In 1966, Perris and d’Elia investigated mortality in a Swedish sample of 797 patients with “depressive psychoses” admitted between 1950 and 1963, 120 of whom had bipolar disorder. They reported that individuals with bipolar disorder had higher mortality than those with unipolar depression, independent of suicide.23 Sims and Prior estimated mortality in 1482 inpatients treated for severe neurosis in Birmingham (United Kingdom) hospitals between 1959 and 1968 and found excess mortality in diseases of the nervous, respiratory, and circulatory systems (SMR 1.6), although the sample was not restricted to individuals with bipolar disorder.24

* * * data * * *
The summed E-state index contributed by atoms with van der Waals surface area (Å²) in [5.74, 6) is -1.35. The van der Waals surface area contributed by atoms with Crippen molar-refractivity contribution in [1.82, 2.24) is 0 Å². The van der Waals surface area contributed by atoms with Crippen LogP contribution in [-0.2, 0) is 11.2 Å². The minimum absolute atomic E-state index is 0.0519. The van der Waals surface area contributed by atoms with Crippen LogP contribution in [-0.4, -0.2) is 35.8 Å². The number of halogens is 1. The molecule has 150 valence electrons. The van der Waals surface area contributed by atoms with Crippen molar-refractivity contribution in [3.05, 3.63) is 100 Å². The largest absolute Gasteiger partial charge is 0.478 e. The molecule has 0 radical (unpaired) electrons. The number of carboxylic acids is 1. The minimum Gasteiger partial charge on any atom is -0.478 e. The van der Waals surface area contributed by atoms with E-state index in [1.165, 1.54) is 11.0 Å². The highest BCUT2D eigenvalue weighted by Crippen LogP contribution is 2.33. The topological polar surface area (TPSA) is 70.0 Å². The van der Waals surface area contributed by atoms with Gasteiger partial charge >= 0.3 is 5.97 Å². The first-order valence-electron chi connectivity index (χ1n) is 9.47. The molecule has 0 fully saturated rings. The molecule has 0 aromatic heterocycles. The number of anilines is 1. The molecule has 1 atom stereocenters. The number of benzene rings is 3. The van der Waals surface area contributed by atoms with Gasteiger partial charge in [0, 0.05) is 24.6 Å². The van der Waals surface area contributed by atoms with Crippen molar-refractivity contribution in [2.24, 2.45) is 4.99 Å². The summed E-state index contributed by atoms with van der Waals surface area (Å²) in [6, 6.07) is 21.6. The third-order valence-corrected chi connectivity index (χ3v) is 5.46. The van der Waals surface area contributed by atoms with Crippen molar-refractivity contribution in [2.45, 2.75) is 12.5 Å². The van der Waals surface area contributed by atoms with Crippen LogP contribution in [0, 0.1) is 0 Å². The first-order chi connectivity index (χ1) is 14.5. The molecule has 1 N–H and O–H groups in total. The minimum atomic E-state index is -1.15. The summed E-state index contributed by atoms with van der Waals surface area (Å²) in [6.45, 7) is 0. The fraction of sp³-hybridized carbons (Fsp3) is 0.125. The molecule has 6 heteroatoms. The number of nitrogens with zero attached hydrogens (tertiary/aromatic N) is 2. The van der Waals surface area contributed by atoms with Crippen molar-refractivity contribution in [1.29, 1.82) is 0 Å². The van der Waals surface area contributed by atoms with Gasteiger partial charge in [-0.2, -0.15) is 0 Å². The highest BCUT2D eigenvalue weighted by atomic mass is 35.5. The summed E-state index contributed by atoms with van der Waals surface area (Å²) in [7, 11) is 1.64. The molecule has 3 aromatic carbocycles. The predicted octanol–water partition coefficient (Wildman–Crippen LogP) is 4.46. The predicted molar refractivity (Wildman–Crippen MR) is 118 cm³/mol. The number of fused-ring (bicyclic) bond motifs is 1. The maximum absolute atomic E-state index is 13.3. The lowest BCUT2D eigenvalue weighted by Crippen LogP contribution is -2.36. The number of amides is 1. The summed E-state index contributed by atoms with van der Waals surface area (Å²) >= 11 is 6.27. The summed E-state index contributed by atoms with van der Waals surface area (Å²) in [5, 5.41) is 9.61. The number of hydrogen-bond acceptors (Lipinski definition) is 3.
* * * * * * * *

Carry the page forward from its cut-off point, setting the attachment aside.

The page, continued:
The studies detailed above reporting cardiovascular SMRs for samples of patients with bipolar disorder are summarized in TABLE 1. Included are studies published in the past quarter century in which estimates of cardiovascular mortality for samples of individuals exclusively with bipolar disorder could be extracted. Several studies were not included because they presented composite data from mixed diagnostic samples,25-28 did not specifically assess cardiovascular mortality,25,28-30 or did not express mortality relative to the general population.30